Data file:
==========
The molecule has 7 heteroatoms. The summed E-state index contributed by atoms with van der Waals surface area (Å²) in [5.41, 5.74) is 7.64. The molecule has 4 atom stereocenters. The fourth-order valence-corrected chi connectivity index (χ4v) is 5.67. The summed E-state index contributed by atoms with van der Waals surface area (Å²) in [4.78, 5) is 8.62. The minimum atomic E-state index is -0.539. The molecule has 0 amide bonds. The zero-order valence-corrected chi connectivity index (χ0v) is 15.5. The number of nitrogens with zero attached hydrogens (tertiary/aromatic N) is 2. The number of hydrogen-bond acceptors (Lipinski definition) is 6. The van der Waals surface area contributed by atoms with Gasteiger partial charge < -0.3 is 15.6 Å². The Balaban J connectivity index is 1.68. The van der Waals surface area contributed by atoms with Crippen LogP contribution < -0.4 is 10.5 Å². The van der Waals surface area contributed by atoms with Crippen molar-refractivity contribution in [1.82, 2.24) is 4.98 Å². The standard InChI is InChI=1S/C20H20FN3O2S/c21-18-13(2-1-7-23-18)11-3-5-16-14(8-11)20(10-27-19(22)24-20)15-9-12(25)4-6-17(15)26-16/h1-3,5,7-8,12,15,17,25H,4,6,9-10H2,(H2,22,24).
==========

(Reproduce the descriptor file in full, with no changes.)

The molecule has 7 heteroatoms. The summed E-state index contributed by atoms with van der Waals surface area (Å²) in [5.41, 5.74) is 7.64. The molecule has 4 atom stereocenters. The fourth-order valence-corrected chi connectivity index (χ4v) is 5.67. The summed E-state index contributed by atoms with van der Waals surface area (Å²) in [4.78, 5) is 8.62. The minimum atomic E-state index is -0.539. The molecule has 0 amide bonds. The zero-order valence-corrected chi connectivity index (χ0v) is 15.5. The number of nitrogens with zero attached hydrogens (tertiary/aromatic N) is 2. The number of hydrogen-bond acceptors (Lipinski definition) is 6. The van der Waals surface area contributed by atoms with Gasteiger partial charge < -0.3 is 15.6 Å². The Balaban J connectivity index is 1.68. The van der Waals surface area contributed by atoms with Crippen LogP contribution < -0.4 is 10.5 Å². The van der Waals surface area contributed by atoms with Crippen molar-refractivity contribution in [1.82, 2.24) is 4.98 Å². The standard InChI is InChI=1S/C20H20FN3O2S/c21-18-13(2-1-7-23-18)11-3-5-16-14(8-11)20(10-27-19(22)24-20)15-9-12(25)4-6-17(15)26-16/h1-3,5,7-8,12,15,17,25H,4,6,9-10H2,(H2,22,24).